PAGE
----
- One of the greatest learnings over recent weeks was how valuable youth exchanges have been in building bridges from young people to farming, showcasing the key role in-person relationships play in inspiring youth to join the sector. Further, we heard again and again how important ‘seeing it for yourself is’. We were encouraged to learn that not only the youth-youth exchanges (in country and cross border i.e. kenyan youth and ugandan youth or ugandan youth and tanzanian youth) have been successful, but the youth <> older farmers have been positive, demonstrating reciprocal mentoring relationships on both ends with youth learning new skills in farming and older farmers learning how to use digital tools effectively to improve farming practices. We’ve learnt about how valuable social connections are to promoting wellbeing at the household and community level, something a digital tool will never replace. - “Seeing is better than being told” -a KENVO young farmer said to our external evaluators (Picture Impact) about on-farm exchanges. When you see it, then sometimes an idea is triggered, and you think, “why not?”. A youth from RSTGA (Tanzania) saw a small rabbit hutch when visiting Sireet (Kenya) (5 rabbits), and went home to build a rabbit enterprise. She now has 1,000 rabbits. In another example, a young poultry farmer at KENVO while on exchange at Sireet, saw that there may be a market for a different breed of chickens and converted her farm from kenyeji to hybrid Ugandan chickens-she is not only selling the eggs, but is considering the market near Sireet for chicks hatched from her birds, as they don’t have that variety in her area. Further, Gilbert (in videos) is a Youth Coordinator at Sireet. During an exchange he learnt how to very cheaply use local materials to construct a greenhouse and launch a poultry enterprise. He is now growing tissue culture bananas, high value greens (such as black nightshade) in the greenhouse, and a kitchen garden. He currently has a small poultry operation–a few dozen chickens–but is aspiring to have 500. He has also started beekeeping establishing one hive out of local materials, with immediate plans to build 5 more local style hives, and aspiration to establish 100 hives. At scale, these hives would yield approximately 1000 liters of honey annually. Tracking his sales on the Record Keeping App and selling the honey through 2Kuze, directly to Sireet will provide an additional $3,000-$4,000 per year to his family (and allows Gilbert to bypass middlemen). That’s 3-4 times the current mean annual income–representing enormous profit potential. Because of Gilbert’s success and inspiration, his mother has now also diversified beyond tea, and is growing bananas, kale and intensifying her dairy production. Using locally sourced materials, at a cost of approximately $500, Gilbert built her a biogas plant that runs off of the cow’s manure. He uses the slurry to fertilize in the greenhouse, reducing his costs to produce organic vegetables. - Feedback and stories learnt during this phase demonstrated a positive mindset shift happening in our communities as bridges are built from youth <> farming. The key tools to build these bridges include 1 in person exchanges 2 access to funds to apply learnings on-farm 3 exposure to digital tools - including digital and financial literacy. Youth are now seeing farming as a business with a profit potential (not just a subsistence way of life). - Launching YouthDirect is exciting for youth, Producer Organisations and Producers Direct - we’ll all win from working together whilst safeguarding our planet and promoting prosperity one community at a time! Commitments to YouthDirect were recently confirmed when Sireet was the first partner to commit to contributing $50k, our Head of Programmes and Africa Coordinator are in Uganda this week and hope to secure further commitments of co-financing from our 2 Ugandan partners (ACPCU, Kayonza).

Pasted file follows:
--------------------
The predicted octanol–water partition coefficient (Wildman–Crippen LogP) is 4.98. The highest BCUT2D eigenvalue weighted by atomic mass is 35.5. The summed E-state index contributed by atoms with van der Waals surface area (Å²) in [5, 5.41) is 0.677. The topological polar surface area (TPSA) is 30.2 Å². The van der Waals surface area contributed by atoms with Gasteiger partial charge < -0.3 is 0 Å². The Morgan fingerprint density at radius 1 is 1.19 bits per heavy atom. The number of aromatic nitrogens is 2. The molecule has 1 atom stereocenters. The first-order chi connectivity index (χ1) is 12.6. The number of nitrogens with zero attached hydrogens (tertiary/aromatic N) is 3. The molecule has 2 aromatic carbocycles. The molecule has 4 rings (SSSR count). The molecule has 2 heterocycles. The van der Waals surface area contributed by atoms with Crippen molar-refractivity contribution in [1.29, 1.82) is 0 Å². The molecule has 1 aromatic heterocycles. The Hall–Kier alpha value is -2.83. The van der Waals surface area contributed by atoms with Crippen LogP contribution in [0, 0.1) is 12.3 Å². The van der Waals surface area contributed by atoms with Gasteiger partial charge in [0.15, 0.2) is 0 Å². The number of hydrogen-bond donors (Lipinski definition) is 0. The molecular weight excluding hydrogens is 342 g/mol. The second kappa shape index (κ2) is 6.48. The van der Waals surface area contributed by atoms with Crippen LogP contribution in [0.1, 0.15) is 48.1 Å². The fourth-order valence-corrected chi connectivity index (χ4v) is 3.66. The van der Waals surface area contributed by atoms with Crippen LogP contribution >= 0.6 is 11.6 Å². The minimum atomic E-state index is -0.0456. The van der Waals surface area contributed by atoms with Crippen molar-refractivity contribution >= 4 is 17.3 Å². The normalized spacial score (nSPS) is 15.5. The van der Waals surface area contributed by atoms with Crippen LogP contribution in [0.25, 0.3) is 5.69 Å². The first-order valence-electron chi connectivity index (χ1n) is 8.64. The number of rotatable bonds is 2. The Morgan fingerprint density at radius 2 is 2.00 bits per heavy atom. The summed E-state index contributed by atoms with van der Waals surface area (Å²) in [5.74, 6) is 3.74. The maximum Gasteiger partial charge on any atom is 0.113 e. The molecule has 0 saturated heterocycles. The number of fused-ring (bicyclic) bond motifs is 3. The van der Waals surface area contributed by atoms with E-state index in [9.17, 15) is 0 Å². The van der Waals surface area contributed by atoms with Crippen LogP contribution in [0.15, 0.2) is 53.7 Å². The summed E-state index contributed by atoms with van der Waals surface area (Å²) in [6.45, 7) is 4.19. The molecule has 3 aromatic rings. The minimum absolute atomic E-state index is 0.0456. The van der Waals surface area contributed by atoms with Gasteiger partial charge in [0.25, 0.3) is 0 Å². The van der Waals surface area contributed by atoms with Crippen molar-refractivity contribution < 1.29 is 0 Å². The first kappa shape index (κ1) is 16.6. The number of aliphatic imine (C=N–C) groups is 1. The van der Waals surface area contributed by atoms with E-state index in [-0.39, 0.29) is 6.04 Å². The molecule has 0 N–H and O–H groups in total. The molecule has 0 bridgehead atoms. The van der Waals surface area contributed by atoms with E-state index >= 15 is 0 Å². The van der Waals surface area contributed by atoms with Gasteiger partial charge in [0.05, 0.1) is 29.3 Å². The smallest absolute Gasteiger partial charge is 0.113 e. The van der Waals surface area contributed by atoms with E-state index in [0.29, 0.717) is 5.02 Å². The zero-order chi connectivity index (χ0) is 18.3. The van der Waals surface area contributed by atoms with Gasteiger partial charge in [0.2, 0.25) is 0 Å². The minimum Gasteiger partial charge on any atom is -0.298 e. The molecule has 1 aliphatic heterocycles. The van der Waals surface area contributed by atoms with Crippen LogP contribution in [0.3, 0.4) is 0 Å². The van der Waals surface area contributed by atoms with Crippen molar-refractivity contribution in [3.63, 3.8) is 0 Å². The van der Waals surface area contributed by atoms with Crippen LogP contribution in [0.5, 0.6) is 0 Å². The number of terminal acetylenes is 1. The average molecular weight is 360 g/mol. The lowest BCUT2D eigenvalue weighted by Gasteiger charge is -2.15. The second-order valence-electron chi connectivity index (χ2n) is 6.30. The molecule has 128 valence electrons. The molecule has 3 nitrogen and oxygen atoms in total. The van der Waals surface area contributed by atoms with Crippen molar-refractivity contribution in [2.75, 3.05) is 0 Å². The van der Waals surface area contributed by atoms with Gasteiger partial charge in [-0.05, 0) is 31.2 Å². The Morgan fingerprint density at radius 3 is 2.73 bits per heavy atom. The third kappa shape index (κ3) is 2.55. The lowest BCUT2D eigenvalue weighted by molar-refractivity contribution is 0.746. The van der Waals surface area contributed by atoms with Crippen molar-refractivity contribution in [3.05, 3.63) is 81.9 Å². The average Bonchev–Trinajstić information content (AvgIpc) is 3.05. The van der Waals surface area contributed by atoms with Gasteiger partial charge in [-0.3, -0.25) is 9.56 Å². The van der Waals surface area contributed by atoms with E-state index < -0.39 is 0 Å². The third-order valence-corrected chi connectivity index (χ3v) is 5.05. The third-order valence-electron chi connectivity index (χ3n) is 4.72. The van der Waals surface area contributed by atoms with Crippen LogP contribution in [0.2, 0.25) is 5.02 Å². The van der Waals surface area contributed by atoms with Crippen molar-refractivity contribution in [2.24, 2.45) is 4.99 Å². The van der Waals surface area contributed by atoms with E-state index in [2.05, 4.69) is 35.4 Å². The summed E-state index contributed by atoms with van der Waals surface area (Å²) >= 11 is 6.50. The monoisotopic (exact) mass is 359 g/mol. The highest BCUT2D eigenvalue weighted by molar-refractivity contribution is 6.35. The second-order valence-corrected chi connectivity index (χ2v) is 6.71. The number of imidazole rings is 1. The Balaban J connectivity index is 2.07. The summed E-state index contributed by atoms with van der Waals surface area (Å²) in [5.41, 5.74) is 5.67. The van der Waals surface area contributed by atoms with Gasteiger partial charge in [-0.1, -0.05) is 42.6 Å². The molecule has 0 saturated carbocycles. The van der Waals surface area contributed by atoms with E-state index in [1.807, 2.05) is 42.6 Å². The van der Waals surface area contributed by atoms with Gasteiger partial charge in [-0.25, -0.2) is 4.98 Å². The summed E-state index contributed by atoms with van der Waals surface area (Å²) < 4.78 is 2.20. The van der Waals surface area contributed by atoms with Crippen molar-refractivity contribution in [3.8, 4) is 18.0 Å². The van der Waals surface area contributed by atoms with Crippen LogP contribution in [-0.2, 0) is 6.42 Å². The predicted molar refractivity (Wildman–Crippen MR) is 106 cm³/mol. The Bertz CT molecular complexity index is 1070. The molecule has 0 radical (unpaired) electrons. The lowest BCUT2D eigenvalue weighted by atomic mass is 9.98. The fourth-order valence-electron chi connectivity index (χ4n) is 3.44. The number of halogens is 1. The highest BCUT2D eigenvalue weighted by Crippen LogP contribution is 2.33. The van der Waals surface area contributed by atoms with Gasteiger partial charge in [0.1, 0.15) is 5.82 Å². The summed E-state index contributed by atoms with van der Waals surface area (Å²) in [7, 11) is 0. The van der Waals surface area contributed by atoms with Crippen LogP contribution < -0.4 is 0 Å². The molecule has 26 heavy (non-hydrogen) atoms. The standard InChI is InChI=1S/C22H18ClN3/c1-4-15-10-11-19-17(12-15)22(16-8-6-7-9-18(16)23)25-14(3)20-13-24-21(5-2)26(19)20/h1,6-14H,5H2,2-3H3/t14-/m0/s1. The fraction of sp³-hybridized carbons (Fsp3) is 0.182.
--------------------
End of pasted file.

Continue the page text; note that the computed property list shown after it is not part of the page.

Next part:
Explain your project idea (2,000 characters)